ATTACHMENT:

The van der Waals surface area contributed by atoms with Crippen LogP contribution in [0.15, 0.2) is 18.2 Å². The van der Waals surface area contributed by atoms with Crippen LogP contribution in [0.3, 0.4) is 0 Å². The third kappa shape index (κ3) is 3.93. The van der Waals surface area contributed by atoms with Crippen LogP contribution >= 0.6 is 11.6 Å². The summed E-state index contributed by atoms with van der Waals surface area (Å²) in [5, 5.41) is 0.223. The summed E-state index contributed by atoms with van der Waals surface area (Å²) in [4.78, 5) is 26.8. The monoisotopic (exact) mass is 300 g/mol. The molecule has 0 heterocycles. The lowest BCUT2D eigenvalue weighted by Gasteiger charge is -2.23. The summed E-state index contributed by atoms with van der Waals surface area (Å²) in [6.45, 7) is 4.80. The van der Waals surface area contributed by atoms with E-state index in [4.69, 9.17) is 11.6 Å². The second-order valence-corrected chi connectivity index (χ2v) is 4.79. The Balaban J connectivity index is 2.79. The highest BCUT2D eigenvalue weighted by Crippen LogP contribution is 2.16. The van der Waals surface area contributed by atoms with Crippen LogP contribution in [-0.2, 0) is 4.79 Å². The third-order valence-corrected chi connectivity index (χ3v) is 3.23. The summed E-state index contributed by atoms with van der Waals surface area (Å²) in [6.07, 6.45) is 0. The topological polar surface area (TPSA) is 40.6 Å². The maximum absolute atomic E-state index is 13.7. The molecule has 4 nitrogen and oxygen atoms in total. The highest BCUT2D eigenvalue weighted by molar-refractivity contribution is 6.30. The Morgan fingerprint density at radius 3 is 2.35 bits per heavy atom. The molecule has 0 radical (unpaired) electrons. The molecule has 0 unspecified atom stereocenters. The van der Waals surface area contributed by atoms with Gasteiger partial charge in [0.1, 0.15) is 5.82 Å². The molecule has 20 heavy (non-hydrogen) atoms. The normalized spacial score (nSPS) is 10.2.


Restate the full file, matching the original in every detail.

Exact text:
The van der Waals surface area contributed by atoms with Crippen LogP contribution in [0.15, 0.2) is 18.2 Å². The van der Waals surface area contributed by atoms with Crippen LogP contribution in [0.3, 0.4) is 0 Å². The third kappa shape index (κ3) is 3.93. The van der Waals surface area contributed by atoms with Crippen LogP contribution >= 0.6 is 11.6 Å². The summed E-state index contributed by atoms with van der Waals surface area (Å²) in [5, 5.41) is 0.223. The summed E-state index contributed by atoms with van der Waals surface area (Å²) in [4.78, 5) is 26.8. The monoisotopic (exact) mass is 300 g/mol. The molecule has 0 heterocycles. The lowest BCUT2D eigenvalue weighted by Gasteiger charge is -2.23. The summed E-state index contributed by atoms with van der Waals surface area (Å²) in [6.45, 7) is 4.80. The van der Waals surface area contributed by atoms with E-state index in [4.69, 9.17) is 11.6 Å². The second-order valence-corrected chi connectivity index (χ2v) is 4.79. The Balaban J connectivity index is 2.79. The highest BCUT2D eigenvalue weighted by Crippen LogP contribution is 2.16. The van der Waals surface area contributed by atoms with Crippen LogP contribution in [-0.2, 0) is 4.79 Å². The third-order valence-corrected chi connectivity index (χ3v) is 3.23. The summed E-state index contributed by atoms with van der Waals surface area (Å²) in [6.07, 6.45) is 0. The topological polar surface area (TPSA) is 40.6 Å². The maximum absolute atomic E-state index is 13.7. The molecule has 4 nitrogen and oxygen atoms in total. The highest BCUT2D eigenvalue weighted by molar-refractivity contribution is 6.30. The Morgan fingerprint density at radius 3 is 2.35 bits per heavy atom. The molecule has 0 radical (unpaired) electrons. The molecule has 0 unspecified atom stereocenters. The van der Waals surface area contributed by atoms with Gasteiger partial charge in [0.1, 0.15) is 5.82 Å². The molecule has 20 heavy (non-hydrogen) atoms. The normalized spacial score (nSPS) is 10.2.